In the wake of the protesting and rioting that took place at the nation’s capital on Wednesday, local political leaders shared their thoughts about the events that took place.
“To see the whole thing fall apart was one of the saddest times in my political life,” said former U.S. Sen. Al Simpson. “Seventy million people voted for (President Donald) Trump and most of them are law-abiding, but these bums were incited by him. They’ve been lied to by Trump every day since the election.”
Many thousands of people came to the rally in support of Trump’s effort to disprove the results of the November election won by Joe Biden, alleging claims of voter fraud and irregularities. At least one Cody family was in attendance, but asked to not be identified.
“It was absolutely the most disgusting, heartbreaking production I’ve ever seen in my life,” said former State Sen. Hank Coe. “It did its best to destroy the American values.”
More than 100 people breached the Capitol building, breaking windows in order to gain access to the interior where lawmakers inside were voting to certify the election results. The intruders were not completely removed from the building for around three hours, causing the Senators and Representatives to seek safety in an underground bunker and other secure locations.
“I’m saddened, angry and ashamed by what happened in D.C.,” said Park County Commissioner Chairman Lee Livingston in a Friday email. “I am proud to be from a part of America where respect is still in place.”
Kelly Tamblyn, chairwoman of the Park County Democrats, said unity is what this country now needs more than ever.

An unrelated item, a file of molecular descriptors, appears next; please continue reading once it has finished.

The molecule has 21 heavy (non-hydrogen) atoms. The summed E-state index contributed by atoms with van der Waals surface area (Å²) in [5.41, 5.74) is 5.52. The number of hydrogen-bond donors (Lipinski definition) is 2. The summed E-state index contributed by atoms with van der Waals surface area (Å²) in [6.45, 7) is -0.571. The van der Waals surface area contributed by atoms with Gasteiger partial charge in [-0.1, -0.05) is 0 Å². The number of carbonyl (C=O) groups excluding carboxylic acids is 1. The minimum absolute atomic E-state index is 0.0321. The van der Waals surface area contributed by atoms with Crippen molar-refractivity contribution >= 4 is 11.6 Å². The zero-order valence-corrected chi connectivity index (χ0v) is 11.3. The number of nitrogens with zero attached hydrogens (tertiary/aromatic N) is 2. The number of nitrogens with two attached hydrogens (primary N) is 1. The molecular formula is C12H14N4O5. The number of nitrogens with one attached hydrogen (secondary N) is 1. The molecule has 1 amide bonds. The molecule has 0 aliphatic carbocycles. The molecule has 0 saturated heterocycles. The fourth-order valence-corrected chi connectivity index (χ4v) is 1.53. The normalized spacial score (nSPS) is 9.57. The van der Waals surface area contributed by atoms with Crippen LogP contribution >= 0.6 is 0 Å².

“How can we start building where our country needs to be and help us move forward? It’s really been scary,” she said.
On the same day as this event, Martin Kimmet, chairman of the Park County Republican Party, and others helped organize an informal rally that took place outside the Park County Courthouse on Wednesday to show support for Trump and his effort to challenge the November election results.
“It was to show support for Trump and try to get people aware of the fact irregularities took place in the election in contested states and to show support for the fact there should be an investigation into those results,” Kimmet said.
A number of Republican lawmakers called for an investigation of the election results.
“At this point it’s probably pretty hopeless,” rally participant Robin Berry said, “when people in charge of the laws are in violation of them. Our right of assembly is already being squashed.”
Berry said there were countless examples of irregularities and fraud that occurred on election day. Although thousands of these allegations have been levelled, courts have ruled that none would’ve changed the outcome of any election. A December Quinnipiac University poll found 77% of Republicans believe there was widespread fraud in the election – the same poll found 60% of Americans believe the election was fair and sound.
“This is what happens when a minority of Democrats attempt to usurp the majority of people in this country by voter fraud and refuse to allow the allegations to be investigated and proved,” Berry said in a Facebook post, referring to the events in Washington, D.C.
Although only about 20 people were in attendance in Cody, attendee Carol Armstrong said it was what the event symbolized that matters most. She said they were greeted by mostly support from passing drivers, honking their support during the warm and sunny day.
“We gathered for the Constitution,” she said, “more than anything for the Constitution and our democratic republic.
“We enjoyed ourselves and had lots of fun.”